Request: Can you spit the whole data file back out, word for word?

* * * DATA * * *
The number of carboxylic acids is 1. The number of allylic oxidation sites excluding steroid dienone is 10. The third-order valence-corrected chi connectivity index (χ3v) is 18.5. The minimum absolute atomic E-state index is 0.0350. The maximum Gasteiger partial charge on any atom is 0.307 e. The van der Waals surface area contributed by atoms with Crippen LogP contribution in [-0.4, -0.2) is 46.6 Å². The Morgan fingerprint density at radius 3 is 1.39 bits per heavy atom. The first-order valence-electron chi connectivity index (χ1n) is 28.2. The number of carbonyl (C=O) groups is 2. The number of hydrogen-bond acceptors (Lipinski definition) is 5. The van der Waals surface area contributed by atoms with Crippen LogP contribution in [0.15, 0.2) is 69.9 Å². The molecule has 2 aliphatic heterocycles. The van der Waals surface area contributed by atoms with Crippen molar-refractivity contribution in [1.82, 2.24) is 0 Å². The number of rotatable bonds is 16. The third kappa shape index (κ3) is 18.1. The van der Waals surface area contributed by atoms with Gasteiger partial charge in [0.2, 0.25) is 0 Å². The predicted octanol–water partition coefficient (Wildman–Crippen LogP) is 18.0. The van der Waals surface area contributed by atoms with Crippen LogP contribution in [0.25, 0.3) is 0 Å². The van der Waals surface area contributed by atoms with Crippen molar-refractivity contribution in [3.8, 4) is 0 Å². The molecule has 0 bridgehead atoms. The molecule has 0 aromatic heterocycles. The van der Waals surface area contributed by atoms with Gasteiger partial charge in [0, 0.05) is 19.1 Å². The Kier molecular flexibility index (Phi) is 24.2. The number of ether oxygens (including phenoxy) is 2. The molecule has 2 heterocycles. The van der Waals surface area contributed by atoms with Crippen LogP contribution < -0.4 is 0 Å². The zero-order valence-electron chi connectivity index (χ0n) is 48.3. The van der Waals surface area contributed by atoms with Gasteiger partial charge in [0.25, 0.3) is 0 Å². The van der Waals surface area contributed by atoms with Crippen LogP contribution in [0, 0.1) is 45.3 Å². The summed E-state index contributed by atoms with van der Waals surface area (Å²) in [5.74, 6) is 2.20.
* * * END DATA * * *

The number of carboxylic acids is 1. The number of allylic oxidation sites excluding steroid dienone is 10. The third-order valence-corrected chi connectivity index (χ3v) is 18.5. The minimum absolute atomic E-state index is 0.0350. The maximum Gasteiger partial charge on any atom is 0.307 e. The van der Waals surface area contributed by atoms with Crippen LogP contribution in [-0.4, -0.2) is 46.6 Å². The Morgan fingerprint density at radius 3 is 1.39 bits per heavy atom. The first-order valence-electron chi connectivity index (χ1n) is 28.2. The number of carbonyl (C=O) groups is 2. The number of hydrogen-bond acceptors (Lipinski definition) is 5. The van der Waals surface area contributed by atoms with Crippen LogP contribution in [0.15, 0.2) is 69.9 Å². The molecule has 2 aliphatic heterocycles. The van der Waals surface area contributed by atoms with Crippen molar-refractivity contribution in [1.82, 2.24) is 0 Å². The number of rotatable bonds is 16. The third kappa shape index (κ3) is 18.1. The van der Waals surface area contributed by atoms with Gasteiger partial charge in [0.2, 0.25) is 0 Å². The predicted octanol–water partition coefficient (Wildman–Crippen LogP) is 18.0. The van der Waals surface area contributed by atoms with Crippen LogP contribution in [0.25, 0.3) is 0 Å². The van der Waals surface area contributed by atoms with Crippen molar-refractivity contribution in [3.8, 4) is 0 Å². The molecule has 0 bridgehead atoms. The molecule has 0 aromatic heterocycles. The van der Waals surface area contributed by atoms with Gasteiger partial charge in [0, 0.05) is 19.1 Å². The Kier molecular flexibility index (Phi) is 24.2. The number of ether oxygens (including phenoxy) is 2. The molecule has 2 heterocycles. The van der Waals surface area contributed by atoms with Crippen LogP contribution < -0.4 is 0 Å². The zero-order valence-electron chi connectivity index (χ0n) is 48.3. The van der Waals surface area contributed by atoms with Gasteiger partial charge in [0.25, 0.3) is 0 Å². The van der Waals surface area contributed by atoms with Crippen LogP contribution in [0, 0.1) is 45.3 Å². The summed E-state index contributed by atoms with van der Waals surface area (Å²) in [5.74, 6) is 2.20.